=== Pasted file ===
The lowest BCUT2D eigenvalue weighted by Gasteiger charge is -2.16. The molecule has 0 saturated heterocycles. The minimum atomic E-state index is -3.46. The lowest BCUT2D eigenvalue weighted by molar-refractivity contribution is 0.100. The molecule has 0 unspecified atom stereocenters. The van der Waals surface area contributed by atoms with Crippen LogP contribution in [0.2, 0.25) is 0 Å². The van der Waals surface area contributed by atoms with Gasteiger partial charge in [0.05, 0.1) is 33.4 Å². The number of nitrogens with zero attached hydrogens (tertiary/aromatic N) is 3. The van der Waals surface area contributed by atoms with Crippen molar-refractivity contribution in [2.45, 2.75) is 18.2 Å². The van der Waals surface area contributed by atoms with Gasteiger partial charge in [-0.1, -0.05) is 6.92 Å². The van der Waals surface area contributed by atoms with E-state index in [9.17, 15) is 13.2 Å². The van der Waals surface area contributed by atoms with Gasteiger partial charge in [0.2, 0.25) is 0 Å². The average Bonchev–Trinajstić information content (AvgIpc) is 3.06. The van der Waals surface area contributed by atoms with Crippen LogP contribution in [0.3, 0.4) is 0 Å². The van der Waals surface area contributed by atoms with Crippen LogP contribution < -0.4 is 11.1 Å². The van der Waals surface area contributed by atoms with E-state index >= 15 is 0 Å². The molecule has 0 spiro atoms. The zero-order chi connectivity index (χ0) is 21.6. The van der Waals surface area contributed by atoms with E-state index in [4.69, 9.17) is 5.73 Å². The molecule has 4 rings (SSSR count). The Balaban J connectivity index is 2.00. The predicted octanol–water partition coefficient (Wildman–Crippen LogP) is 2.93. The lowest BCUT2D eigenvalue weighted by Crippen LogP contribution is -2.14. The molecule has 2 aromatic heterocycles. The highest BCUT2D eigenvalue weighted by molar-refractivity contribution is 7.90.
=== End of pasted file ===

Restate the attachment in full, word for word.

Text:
The lowest BCUT2D eigenvalue weighted by Gasteiger charge is -2.16. The molecule has 0 saturated heterocycles. The minimum atomic E-state index is -3.46. The lowest BCUT2D eigenvalue weighted by molar-refractivity contribution is 0.100. The molecule has 0 unspecified atom stereocenters. The van der Waals surface area contributed by atoms with Crippen LogP contribution in [0.2, 0.25) is 0 Å². The van der Waals surface area contributed by atoms with Gasteiger partial charge in [0.05, 0.1) is 33.4 Å². The number of nitrogens with zero attached hydrogens (tertiary/aromatic N) is 3. The van der Waals surface area contributed by atoms with Crippen molar-refractivity contribution in [2.45, 2.75) is 18.2 Å². The van der Waals surface area contributed by atoms with Gasteiger partial charge in [-0.1, -0.05) is 6.92 Å². The van der Waals surface area contributed by atoms with E-state index in [9.17, 15) is 13.2 Å². The van der Waals surface area contributed by atoms with Gasteiger partial charge in [0.2, 0.25) is 0 Å². The average Bonchev–Trinajstić information content (AvgIpc) is 3.06. The van der Waals surface area contributed by atoms with Crippen LogP contribution in [0.3, 0.4) is 0 Å². The van der Waals surface area contributed by atoms with Crippen LogP contribution < -0.4 is 11.1 Å². The van der Waals surface area contributed by atoms with E-state index >= 15 is 0 Å². The molecule has 0 spiro atoms. The zero-order chi connectivity index (χ0) is 21.6. The van der Waals surface area contributed by atoms with E-state index in [4.69, 9.17) is 5.73 Å². The molecule has 4 rings (SSSR count). The Balaban J connectivity index is 2.00. The predicted octanol–water partition coefficient (Wildman–Crippen LogP) is 2.93. The lowest BCUT2D eigenvalue weighted by Crippen LogP contribution is -2.14. The molecule has 2 aromatic heterocycles. The highest BCUT2D eigenvalue weighted by molar-refractivity contribution is 7.90.